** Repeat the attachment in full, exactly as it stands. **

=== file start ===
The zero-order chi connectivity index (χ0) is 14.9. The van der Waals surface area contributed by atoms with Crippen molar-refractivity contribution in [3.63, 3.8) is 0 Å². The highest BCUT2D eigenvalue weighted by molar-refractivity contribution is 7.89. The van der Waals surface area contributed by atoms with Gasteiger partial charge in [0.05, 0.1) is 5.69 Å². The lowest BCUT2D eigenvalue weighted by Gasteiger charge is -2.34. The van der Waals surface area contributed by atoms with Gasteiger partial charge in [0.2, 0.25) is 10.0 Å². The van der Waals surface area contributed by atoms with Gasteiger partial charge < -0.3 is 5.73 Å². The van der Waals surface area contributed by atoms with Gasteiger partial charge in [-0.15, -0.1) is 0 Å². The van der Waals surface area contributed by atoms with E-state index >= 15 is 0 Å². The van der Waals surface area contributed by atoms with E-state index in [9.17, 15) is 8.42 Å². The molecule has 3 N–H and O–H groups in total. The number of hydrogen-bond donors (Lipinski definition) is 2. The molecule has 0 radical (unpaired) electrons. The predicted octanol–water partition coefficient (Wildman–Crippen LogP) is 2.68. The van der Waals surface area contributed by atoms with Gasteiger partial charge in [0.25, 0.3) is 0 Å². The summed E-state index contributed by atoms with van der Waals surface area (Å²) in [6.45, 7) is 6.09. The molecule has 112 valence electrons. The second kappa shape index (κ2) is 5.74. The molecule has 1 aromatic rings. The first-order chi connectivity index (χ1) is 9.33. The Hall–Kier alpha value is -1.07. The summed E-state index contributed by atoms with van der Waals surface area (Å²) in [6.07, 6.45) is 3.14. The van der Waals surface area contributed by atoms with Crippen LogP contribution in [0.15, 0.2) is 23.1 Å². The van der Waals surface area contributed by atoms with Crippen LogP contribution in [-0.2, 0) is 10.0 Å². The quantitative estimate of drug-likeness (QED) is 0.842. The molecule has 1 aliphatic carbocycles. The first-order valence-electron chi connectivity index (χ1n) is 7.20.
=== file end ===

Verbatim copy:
The zero-order chi connectivity index (χ0) is 14.9. The van der Waals surface area contributed by atoms with Crippen molar-refractivity contribution in [3.63, 3.8) is 0 Å². The highest BCUT2D eigenvalue weighted by molar-refractivity contribution is 7.89. The van der Waals surface area contributed by atoms with Gasteiger partial charge in [0.05, 0.1) is 5.69 Å². The lowest BCUT2D eigenvalue weighted by Gasteiger charge is -2.34. The van der Waals surface area contributed by atoms with Gasteiger partial charge in [0.2, 0.25) is 10.0 Å². The van der Waals surface area contributed by atoms with Gasteiger partial charge < -0.3 is 5.73 Å². The van der Waals surface area contributed by atoms with Gasteiger partial charge in [-0.15, -0.1) is 0 Å². The van der Waals surface area contributed by atoms with E-state index >= 15 is 0 Å². The van der Waals surface area contributed by atoms with E-state index in [9.17, 15) is 8.42 Å². The molecule has 3 N–H and O–H groups in total. The number of hydrogen-bond donors (Lipinski definition) is 2. The molecule has 0 radical (unpaired) electrons. The predicted octanol–water partition coefficient (Wildman–Crippen LogP) is 2.68. The van der Waals surface area contributed by atoms with Gasteiger partial charge in [0.25, 0.3) is 0 Å². The summed E-state index contributed by atoms with van der Waals surface area (Å²) in [6.45, 7) is 6.09. The molecule has 112 valence electrons. The second kappa shape index (κ2) is 5.74. The molecule has 1 aromatic rings. The first-order chi connectivity index (χ1) is 9.33. The Hall–Kier alpha value is -1.07. The summed E-state index contributed by atoms with van der Waals surface area (Å²) in [6.07, 6.45) is 3.14. The van der Waals surface area contributed by atoms with Crippen LogP contribution in [0.15, 0.2) is 23.1 Å². The van der Waals surface area contributed by atoms with Crippen LogP contribution in [-0.2, 0) is 10.0 Å². The quantitative estimate of drug-likeness (QED) is 0.842. The molecule has 1 aliphatic carbocycles. The first-order valence-electron chi connectivity index (χ1n) is 7.20.